Close Call: Short and Bittersweet – Goodreads giveaway


Ten paperback copies of my book Close Call: Short and Bittersweet up for grabs. Visit the Goodreads link below to find out how you can win a copy.


When life imitates fiction II


There’s nothing holding the plane together and Leslie Nielsen is in the next seat. What now?

“ … WHILE the stewardesses were dishing out the meals, I had seized the opportunity to get a sneaky peek at Mister Nielsen. However, the waft of musk emanating from the scarved bosom of the overgrown Girl Guide leaning into him must have been having an effect, for his head was mesmerised into a permanent tilt and I was unable to get as much as a profile …”

Extract from ‘The Nielsen Effect’ from Close Call: Short and Bittersweet by M K MacInnes. More info here.

When life imitates fiction I

The evening started so well. Like a fairytale it was …

“… I LEGGED it at the next stop … Giving nothing away until the last possible moment, I attached myself to a small group of people in order to make my escape. Even as I dashed along the platform, I took a backward glance, only to see my watchers lumbering in my wake. Off came the shoes …”

Extract from ‘The Prince and the Sgitheanach’ from Close Call: Short and Bittersweet by M K MacInnes. More info here.

How to confound a serial killer …

A zipped up the back young woman arrives in Paris late at night only to be confronted with her worst nightmare …

“… I LAID it on thick with as much Teuchter bullshit as I could possibly muster. The Loch Ness Monster, wild haggis as an endangered species, haunted castles, anything I could think of to tie up his thought processes … If I could keep going, he might get bored and leave. I knew that he knew that I was talking out of my backside but I was having a great time, drunk on the idea that I was turning the tables on a would-be serial killer …”

Extract from ‘Tailed’ from Close Call: Short and Bittersweet by M K MacInnes. More info here.

The Performance

A heady cocktail of past lives and a vivid imagination …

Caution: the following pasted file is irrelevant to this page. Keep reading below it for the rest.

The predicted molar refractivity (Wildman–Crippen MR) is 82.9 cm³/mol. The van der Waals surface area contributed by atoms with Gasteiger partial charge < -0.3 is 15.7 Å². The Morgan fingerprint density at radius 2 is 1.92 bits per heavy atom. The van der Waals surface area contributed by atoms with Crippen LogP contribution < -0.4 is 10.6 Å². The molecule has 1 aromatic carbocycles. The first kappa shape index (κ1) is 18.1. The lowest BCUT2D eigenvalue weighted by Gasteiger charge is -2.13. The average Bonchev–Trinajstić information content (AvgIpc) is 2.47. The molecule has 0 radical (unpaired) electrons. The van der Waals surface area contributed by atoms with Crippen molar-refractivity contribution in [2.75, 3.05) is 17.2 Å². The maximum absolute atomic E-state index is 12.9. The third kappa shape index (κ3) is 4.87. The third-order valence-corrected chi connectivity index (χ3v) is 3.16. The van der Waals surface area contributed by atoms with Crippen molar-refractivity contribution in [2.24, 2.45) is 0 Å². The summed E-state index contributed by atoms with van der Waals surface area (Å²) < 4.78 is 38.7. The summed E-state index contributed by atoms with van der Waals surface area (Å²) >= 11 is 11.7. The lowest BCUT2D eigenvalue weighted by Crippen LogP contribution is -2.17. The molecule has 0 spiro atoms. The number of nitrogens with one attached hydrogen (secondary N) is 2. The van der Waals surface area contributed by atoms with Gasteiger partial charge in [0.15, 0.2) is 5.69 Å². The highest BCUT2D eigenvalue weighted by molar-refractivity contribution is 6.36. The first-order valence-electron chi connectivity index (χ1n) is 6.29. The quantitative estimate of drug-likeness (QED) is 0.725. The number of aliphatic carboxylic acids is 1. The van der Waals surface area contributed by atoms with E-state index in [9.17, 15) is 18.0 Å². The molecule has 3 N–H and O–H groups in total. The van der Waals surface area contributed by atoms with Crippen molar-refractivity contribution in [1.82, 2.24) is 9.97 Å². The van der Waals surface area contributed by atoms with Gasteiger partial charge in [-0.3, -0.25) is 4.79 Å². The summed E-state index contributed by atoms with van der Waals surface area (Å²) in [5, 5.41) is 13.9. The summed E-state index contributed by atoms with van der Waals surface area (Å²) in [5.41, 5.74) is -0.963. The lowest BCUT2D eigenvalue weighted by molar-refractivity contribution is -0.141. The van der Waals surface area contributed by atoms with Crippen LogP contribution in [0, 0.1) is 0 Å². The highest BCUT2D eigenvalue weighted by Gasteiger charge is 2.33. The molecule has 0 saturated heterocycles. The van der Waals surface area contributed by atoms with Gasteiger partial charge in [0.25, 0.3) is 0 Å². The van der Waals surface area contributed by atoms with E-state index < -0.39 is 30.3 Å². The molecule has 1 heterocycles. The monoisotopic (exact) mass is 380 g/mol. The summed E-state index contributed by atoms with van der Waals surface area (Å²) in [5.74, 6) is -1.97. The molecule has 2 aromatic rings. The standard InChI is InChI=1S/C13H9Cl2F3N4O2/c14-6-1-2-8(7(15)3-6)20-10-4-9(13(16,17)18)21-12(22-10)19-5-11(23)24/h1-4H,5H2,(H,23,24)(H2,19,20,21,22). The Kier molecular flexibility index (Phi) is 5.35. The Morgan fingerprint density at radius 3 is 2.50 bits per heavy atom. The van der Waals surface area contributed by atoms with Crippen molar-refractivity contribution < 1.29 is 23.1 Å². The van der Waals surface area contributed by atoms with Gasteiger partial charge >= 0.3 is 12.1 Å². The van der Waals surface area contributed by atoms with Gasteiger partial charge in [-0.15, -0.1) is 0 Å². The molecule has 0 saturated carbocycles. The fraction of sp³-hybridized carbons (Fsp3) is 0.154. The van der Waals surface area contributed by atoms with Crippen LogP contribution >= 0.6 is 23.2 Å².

“… I AM hearing a voice from above me. I turn my attention towards it and see a host of other people, not doctors, not nurses, begging me to come with them … The walls and ceiling dissolve into the sky and everywhere is infused with light. The light is getting brighter and brighter until finally I can see nothing but pure white. Then nothing. All is dark now …”

Extract from ‘The Performance’ from Close Call: Short and Bittersweet by M K MacInnes. More info here.

Close Call: Short and Bittersweet (my first literary review!)

“Close Call: Short and Bittersweet is a great title for a memorable book. It is an autobiography in the form of short stories … the first three are based on her family’s south Skye stories from the first half of the 20th century and actually pre-date [her] own life … taken together this string of pearls offers fragments of a Skye woman’s background and then her journey through the second half of that century.

One of the beauties of M K MacInnes’ Close Call is its fusion between fact and fantasy and the manner in which that fusion alters over the decades …

Her later experiences in France and elsewhere are told by M K MacInnes deftly and with a sophisticated sense of plot which, as she acknowledges, she owes to her Skye family background. The two most striking stories in the collection, ‘Port Wine’ and ‘Recto Verso’ are shifted between time and place with the confidence of an experienced narrator.”

Full feature here.

Reproduced with the kind permission of the West Highland Free Press. Many thanks to Roger Hutchinson, award-winning author of Calum’s Road and The Silent Weaver.  


Five curious students that should have known better perform a séance. It seemed like a good idea at the time …

“… I LOOKED for the tell-tale signs of white on the end of someone’s fingernails but there were none … [The glass] darted from letter to letter, spelling out words that did not make sense. [It] moved with such ferocity, that I could feel the centrifugal force of it being pulled from under my fingers. With each successive direction it took, it followed lines that were so straight, and ninety-degree turns so sharp, that none of us could have been the cause … When the speed reached a level at which none of us were able to keep up, we all broke contact at the same moment and screamed …”

Extract from ‘Weejie’ from Close Call: Short and Bittersweet by M K MacInnes. Available now as ebook and paperback on or